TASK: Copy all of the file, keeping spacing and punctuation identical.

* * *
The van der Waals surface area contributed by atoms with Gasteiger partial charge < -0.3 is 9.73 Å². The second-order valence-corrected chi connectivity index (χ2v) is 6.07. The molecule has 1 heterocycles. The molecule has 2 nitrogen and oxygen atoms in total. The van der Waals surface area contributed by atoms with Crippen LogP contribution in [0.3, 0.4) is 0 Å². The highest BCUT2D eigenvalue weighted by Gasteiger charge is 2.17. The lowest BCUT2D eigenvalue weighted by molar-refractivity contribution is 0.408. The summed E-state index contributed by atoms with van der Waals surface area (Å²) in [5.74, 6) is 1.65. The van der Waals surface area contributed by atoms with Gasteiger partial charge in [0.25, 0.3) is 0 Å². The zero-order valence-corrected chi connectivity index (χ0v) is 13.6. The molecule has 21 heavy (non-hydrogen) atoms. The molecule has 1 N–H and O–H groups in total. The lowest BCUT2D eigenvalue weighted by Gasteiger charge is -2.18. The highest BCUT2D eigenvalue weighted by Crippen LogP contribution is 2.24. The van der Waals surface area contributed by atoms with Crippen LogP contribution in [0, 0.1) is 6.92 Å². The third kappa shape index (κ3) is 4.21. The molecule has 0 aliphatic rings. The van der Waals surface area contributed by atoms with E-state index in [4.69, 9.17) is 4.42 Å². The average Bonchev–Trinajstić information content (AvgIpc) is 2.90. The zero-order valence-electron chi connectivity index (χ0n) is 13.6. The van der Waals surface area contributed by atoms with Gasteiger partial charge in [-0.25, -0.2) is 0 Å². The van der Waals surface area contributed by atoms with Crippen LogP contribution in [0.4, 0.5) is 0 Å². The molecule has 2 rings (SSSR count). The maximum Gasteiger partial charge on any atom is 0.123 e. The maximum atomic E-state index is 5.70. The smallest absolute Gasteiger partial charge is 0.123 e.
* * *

The van der Waals surface area contributed by atoms with Gasteiger partial charge < -0.3 is 9.73 Å². The second-order valence-corrected chi connectivity index (χ2v) is 6.07. The molecule has 1 heterocycles. The molecule has 2 nitrogen and oxygen atoms in total. The van der Waals surface area contributed by atoms with Crippen LogP contribution in [0.3, 0.4) is 0 Å². The highest BCUT2D eigenvalue weighted by Gasteiger charge is 2.17. The lowest BCUT2D eigenvalue weighted by molar-refractivity contribution is 0.408. The summed E-state index contributed by atoms with van der Waals surface area (Å²) in [5.74, 6) is 1.65. The van der Waals surface area contributed by atoms with Gasteiger partial charge in [0.25, 0.3) is 0 Å². The zero-order valence-corrected chi connectivity index (χ0v) is 13.6. The molecule has 21 heavy (non-hydrogen) atoms. The molecule has 1 N–H and O–H groups in total. The lowest BCUT2D eigenvalue weighted by Gasteiger charge is -2.18. The highest BCUT2D eigenvalue weighted by Crippen LogP contribution is 2.24. The van der Waals surface area contributed by atoms with Crippen LogP contribution in [0, 0.1) is 6.92 Å². The third kappa shape index (κ3) is 4.21. The molecule has 0 aliphatic rings. The van der Waals surface area contributed by atoms with E-state index in [4.69, 9.17) is 4.42 Å². The average Bonchev–Trinajstić information content (AvgIpc) is 2.90. The zero-order valence-electron chi connectivity index (χ0n) is 13.6. The van der Waals surface area contributed by atoms with Gasteiger partial charge in [-0.25, -0.2) is 0 Å². The van der Waals surface area contributed by atoms with Crippen LogP contribution in [0.4, 0.5) is 0 Å². The molecule has 2 rings (SSSR count). The maximum Gasteiger partial charge on any atom is 0.123 e. The maximum atomic E-state index is 5.70. The smallest absolute Gasteiger partial charge is 0.123 e.